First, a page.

ANNAPOLIS – Western Maryland households and businesses are the least likely in the state to have computers and high-speed Internet access, according to a study released this week.
Garrett, Allegany and Washington counties are among six Maryland counties where digital subscriber lines, or DSL, are not provided by local telephone companies, said a study by the state and the Maryland Technology Development Corp.
DSL service is also not provided in Kent, Queen Anne’s and Worcester counties on the Eastern Shore, which as a whole trails other parts of the state in computer use, the study said.
DSL allows subscribers to access the Internet without having to use a dial-up or cable modem, which can take minutes to download even small pages.
“We must begin the process of getting the lines laid, so that it will be more available, especially to the private sector and businesses,” said Garrett County Administrator Monty Pagenhardt. “Getting started is expensive, but we have the cooperation of the major telephone (and cable) companies.”
Lt. Gov. Kathleen Kennedy Townsend, who presented “eReadiness Maryland: Assessing our Digital Opportunities” at a news conference Thursday, called it the first step to “improving broadband access throughout the state.”
“This study demonstrates our commitment to continuing to make Maryland a national leader in Internet access for business and homes,” Townsend said.
She said the study gives a detailed map of the broadband infrastructure in Maryland and a better understanding of how businesses and residents get on the Internet.
RESI, an affiliate of Towson University, reached 1,422 households in the telephone survey, and the Survey Research Center at the University of Maryland contacted 1,126 businesses.
They found that 64 percent of Maryland households own computers, above the 57 percent for the nation. But computer ownership fell to 44 percent in the three Western Maryland counties and 56 percent on the Eastern Shore as a whole.
In contrast, the study said 74 percent of homes in central Maryland — Howard, Montgomery, Anne Arundel and Prince George’s counties — have computers.
Phillip Singerman, executive director of the Maryland Technology Development Corp., said Internet service providers have been hesitant to serve rural areas of the state because they question whether the demand justifies the expense.
He said they also fear that homeowners who can access the Internet with dial-up modems are not willing to pay for faster access. Many businesses see it as a necessity.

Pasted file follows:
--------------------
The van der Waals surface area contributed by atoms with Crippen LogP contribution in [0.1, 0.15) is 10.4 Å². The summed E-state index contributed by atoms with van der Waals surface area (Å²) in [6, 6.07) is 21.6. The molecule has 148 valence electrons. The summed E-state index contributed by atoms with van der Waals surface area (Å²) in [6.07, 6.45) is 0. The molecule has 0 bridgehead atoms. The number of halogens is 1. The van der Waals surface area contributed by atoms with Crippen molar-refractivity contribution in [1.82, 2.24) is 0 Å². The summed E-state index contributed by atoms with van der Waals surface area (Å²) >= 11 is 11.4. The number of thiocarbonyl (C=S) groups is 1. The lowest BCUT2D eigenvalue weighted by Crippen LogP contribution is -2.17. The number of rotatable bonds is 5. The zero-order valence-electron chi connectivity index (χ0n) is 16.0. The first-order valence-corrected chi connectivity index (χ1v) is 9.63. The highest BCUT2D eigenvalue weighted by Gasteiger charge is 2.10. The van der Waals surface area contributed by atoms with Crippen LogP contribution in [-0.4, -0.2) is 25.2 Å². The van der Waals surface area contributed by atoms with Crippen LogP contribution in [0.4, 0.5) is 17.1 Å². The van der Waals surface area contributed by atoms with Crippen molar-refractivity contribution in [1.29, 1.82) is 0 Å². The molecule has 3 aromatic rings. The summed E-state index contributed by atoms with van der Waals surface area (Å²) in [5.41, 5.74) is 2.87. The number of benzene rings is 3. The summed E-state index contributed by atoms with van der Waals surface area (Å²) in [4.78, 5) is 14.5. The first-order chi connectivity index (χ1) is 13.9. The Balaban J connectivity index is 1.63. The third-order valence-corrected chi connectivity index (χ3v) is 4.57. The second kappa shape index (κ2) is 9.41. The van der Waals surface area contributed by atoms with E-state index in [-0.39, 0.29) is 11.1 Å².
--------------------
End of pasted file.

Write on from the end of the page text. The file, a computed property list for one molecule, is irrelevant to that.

“This study, along with a follow-up up study, will show that there is more demand than people believe,” Singerman said.
The study also showed that computer use rose sharply along with income and education levels. While 87 percent of households with incomes above $50,000 had computers, and 75 percent of them surf the Internet, in households with income under $20,000, only 31 percent had a computer and just 17 percent use the Internet.
The same holds true for education levels. Of household heads with college degrees, 84 percent have home computers and 75 percent use the Internet. For those with high school degrees, the numbers drop to 47 percent and 32 percent, respectively.
Singerman said the study found 89 percent of Maryland companies connected to the Internet through at least one computer, and that businesses are much more likely than private homes to have high-speed access, Singerman said. But 41 percent of businesses are still using dial-up modems. The study said 14 percent of businesses use either DSL or a cable modem.
The remaining 45 percent of businesses had T-1 or other, faster connections, or their access type could not be determined.
Townsend said simply having a computer or a fast Internet connection isn’t enough.
“Small- and medium-sized businesses need training on how to use the computers they have, and how to be more creative and innovative with their technology,” she said.
The state plans to work with the private sector to develop a comprehensive system of high-speed data networks throughout Maryland, Townsend said. She called the information “a major step forward, but it is just the first step.”
“There are challenges to creating universal access statewide, and it will require the engagement of citizens, businesses, nonprofit organizations and local governments to review and analyze this information and apply it to the specific needs of each region,” she said. — Distributed by Capital News Service.